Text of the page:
The art of postmodern collage might seem disorienting, but it has something to teach the Church.

Last April, I took thirteen students from Columbia Bible College to the Vancouver Art Gallery to see a show called MashUp: The Birth of Modern Culture. The exhibit was focused on collage. We explored four floors crammed full of artwork created from other pieces of art/culture in every imaginable genre: Hannah Höch’s magazine collages challenging ideals of beauty and female roles; the first sampled dub beats of “King Tubby” and “Scratch;” Brian Jungen’s elaborate Aboriginal masks made out of Nike Air Jordans; Stanley Wong’s entire room (décor included) completely coated in red, white, and blue stripes. Later I asked my overwhelmed students what they thought. After a brief moment of weighted silence a single student answered. “I thought I was starting to understand what art was, but now I have no idea. I don’t even know where to start.”

Creative Theft

Borrowing from other works is a basic part of the creative process. We create not ex-nihilo, but ex materia—not out of nothing, but out of something. We create with wood, or paint, or clay, but also with the work of every artist that has gone before

But one hundred years ago something new began in the art world that continues to this day.

The collage.

What Picasso and Braque started with paste and paint on canvas, we’ve pushed—through modern technology—into a world of artistic choice that is unprecedented. I can sample Bach, Aerosmith, and Beyoncé and layer it over “Funky Drummer” by James Brown. I can cut out the foreground figures of Grant Woods’ “American Gothic,” paste a modern city-scape photo behind them, add some flyer ad headlines, and loosely paint a segment of Van Gogh’s “Starry Night” over the entire thing.  The choices available to the contemporary artist are nearly limitless.

Religious Decoupage

Postmodern culture is likewise enamoured with choice. We love a good collage, especially in Cascadia. The idea that we are a mosaic, not a melting pot—an idea taught by my elementary teachers as a way of defining Canadian culture against American culture—has been embraced in nearly every aspect of Cascadian society. It has certainly been embraced in the area of religion. Collage could almost be described as Cascadia’s defining moral code.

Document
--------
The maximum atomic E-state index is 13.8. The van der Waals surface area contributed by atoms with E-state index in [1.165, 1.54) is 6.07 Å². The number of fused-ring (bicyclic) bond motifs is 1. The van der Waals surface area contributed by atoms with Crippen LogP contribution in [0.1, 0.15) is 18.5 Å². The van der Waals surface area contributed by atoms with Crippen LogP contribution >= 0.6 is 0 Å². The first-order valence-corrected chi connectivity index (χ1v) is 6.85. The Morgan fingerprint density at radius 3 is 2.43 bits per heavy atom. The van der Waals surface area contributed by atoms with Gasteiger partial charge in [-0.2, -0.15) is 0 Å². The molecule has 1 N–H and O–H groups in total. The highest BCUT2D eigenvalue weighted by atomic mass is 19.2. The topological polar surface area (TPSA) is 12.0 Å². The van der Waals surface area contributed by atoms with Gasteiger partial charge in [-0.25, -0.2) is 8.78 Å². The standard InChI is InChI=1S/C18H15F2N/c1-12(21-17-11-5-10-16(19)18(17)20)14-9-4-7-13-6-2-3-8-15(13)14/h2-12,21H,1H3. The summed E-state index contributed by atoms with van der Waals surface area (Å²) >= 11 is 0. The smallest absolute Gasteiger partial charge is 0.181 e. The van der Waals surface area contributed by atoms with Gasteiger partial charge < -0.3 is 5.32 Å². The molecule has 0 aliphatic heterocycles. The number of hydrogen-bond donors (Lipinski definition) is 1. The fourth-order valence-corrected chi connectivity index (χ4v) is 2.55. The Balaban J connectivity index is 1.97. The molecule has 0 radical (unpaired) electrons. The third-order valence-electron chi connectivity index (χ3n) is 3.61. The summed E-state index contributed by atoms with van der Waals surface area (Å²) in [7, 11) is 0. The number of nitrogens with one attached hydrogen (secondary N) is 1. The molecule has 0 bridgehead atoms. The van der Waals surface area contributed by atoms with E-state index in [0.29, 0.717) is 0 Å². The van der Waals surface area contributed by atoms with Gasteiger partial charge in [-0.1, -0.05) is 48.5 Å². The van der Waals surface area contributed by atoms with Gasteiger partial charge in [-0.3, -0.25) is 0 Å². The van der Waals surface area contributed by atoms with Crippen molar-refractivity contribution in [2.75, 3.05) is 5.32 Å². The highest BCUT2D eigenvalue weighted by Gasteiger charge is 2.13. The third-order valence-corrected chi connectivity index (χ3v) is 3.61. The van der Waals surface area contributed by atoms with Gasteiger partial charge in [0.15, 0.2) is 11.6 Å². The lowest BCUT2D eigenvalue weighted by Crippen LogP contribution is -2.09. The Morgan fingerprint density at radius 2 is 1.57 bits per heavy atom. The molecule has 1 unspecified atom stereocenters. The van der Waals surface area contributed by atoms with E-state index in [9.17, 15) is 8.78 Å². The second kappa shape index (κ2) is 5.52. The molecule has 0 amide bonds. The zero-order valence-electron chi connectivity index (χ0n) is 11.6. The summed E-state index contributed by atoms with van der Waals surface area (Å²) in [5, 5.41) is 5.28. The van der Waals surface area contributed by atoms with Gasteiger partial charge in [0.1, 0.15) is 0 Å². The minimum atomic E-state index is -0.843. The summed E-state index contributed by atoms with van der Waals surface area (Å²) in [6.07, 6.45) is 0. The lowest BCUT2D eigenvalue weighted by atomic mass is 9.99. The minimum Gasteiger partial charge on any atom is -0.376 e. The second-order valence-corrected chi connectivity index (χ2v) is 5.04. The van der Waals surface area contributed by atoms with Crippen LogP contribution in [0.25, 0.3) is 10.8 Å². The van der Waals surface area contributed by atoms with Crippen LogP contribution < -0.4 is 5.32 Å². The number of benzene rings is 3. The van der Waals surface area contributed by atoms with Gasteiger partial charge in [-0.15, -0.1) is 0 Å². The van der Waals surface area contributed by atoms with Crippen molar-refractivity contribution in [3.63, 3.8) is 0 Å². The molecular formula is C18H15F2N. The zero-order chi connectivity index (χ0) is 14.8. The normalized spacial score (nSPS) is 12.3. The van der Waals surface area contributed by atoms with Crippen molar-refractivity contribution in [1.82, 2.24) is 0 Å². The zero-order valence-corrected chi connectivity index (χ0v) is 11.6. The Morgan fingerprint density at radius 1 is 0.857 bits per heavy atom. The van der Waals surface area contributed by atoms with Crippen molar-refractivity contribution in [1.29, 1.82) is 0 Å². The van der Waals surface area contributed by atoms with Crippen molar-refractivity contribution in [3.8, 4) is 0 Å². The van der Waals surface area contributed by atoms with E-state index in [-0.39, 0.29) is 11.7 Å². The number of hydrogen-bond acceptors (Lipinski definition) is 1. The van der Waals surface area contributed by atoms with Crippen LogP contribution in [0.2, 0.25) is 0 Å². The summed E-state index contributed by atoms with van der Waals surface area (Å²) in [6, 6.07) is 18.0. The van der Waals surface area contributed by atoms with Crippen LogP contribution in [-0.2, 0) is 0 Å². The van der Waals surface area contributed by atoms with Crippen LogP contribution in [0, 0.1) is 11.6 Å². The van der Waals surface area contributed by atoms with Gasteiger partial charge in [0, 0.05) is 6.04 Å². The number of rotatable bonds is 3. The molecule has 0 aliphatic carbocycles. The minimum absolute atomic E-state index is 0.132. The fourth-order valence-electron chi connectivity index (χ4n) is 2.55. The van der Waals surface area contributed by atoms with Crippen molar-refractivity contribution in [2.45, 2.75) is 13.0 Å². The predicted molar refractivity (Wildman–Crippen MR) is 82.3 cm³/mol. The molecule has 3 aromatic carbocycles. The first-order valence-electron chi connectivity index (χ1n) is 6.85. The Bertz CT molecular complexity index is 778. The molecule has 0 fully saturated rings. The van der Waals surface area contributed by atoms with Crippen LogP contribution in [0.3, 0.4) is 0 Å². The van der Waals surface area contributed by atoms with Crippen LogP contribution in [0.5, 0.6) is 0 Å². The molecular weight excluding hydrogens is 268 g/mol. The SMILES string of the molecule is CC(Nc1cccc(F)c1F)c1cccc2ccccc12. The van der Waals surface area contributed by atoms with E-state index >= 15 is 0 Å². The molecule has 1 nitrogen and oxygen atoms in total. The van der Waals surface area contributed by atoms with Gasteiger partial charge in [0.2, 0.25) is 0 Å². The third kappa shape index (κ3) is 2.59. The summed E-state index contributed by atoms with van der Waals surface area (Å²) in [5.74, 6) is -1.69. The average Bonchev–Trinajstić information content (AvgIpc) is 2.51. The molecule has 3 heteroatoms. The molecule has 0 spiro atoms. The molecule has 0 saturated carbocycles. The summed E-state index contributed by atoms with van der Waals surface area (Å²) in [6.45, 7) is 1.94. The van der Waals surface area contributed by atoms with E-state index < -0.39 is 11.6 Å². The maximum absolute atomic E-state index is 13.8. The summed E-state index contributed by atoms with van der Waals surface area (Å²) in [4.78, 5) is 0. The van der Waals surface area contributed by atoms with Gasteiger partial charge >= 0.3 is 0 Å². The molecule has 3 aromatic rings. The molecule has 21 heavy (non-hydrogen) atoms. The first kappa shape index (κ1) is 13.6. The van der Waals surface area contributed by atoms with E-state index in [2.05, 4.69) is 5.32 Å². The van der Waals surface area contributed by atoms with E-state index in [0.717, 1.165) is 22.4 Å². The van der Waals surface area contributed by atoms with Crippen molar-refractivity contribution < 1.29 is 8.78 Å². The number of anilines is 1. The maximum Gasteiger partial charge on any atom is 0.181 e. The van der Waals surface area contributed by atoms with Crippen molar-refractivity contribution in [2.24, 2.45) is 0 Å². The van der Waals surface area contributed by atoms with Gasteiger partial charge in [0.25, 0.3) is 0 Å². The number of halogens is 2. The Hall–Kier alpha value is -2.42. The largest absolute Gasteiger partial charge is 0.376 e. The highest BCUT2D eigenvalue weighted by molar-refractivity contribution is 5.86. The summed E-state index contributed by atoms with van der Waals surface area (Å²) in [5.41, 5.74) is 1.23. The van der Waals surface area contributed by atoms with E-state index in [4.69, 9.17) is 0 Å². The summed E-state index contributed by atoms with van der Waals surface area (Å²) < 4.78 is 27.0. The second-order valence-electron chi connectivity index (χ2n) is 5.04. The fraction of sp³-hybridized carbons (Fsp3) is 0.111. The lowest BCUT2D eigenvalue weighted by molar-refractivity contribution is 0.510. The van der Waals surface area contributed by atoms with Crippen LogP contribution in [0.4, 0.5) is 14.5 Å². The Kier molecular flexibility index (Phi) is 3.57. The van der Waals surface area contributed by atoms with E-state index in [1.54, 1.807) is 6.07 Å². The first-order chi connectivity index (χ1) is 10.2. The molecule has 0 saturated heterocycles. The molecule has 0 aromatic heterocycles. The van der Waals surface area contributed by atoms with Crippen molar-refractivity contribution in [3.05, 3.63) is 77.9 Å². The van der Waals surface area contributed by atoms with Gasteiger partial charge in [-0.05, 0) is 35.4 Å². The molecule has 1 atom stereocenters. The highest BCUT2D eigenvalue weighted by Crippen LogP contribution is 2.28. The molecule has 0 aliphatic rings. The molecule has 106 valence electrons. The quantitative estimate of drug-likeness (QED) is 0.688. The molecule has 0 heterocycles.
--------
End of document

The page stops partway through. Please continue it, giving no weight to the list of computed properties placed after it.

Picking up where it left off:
Spirituality is too often treated like a canvas: scissors and paste in hand, one piece is snipped out of this religion and one piece out of another. Even if I stay within the bounds of Christianity, I not only have the freedom but the imperative to pick and choose which hermeneutical trail I follow. This often depends on little else than what I want a certain passage to reveal about God, about the church, or about the world. And once I’ve gathered all my snippets together, I bring out my can of paste and create something new on my spiritual canvas. The gospel according to Stacey. My unique brand of spirituality.

It’s even more daunting for my undergraduate students. They’re just picking up scissors to cut and paste their own choices onto the family portrait they’ve been handed. Professors in Cascadia hear many variants of my student’s response to MashUp. “I thought I was starting to understand what Christianity was/the Bible says/what it means to follow Christ, but now I have no idea. I don’t even know where to start.”

A Third Way

It’s compelling that the Vancouver Art Gallery exhibit was subtitled “The Birth of Modern Culture.” Students are often responding to modern theological culture when they feel unstable in their faith—when learning that translation is synonymous with interpretation, or that new archaeological discoveries continue to shed light on Scripture, or that the canon of Scripture took hundreds of years to develop.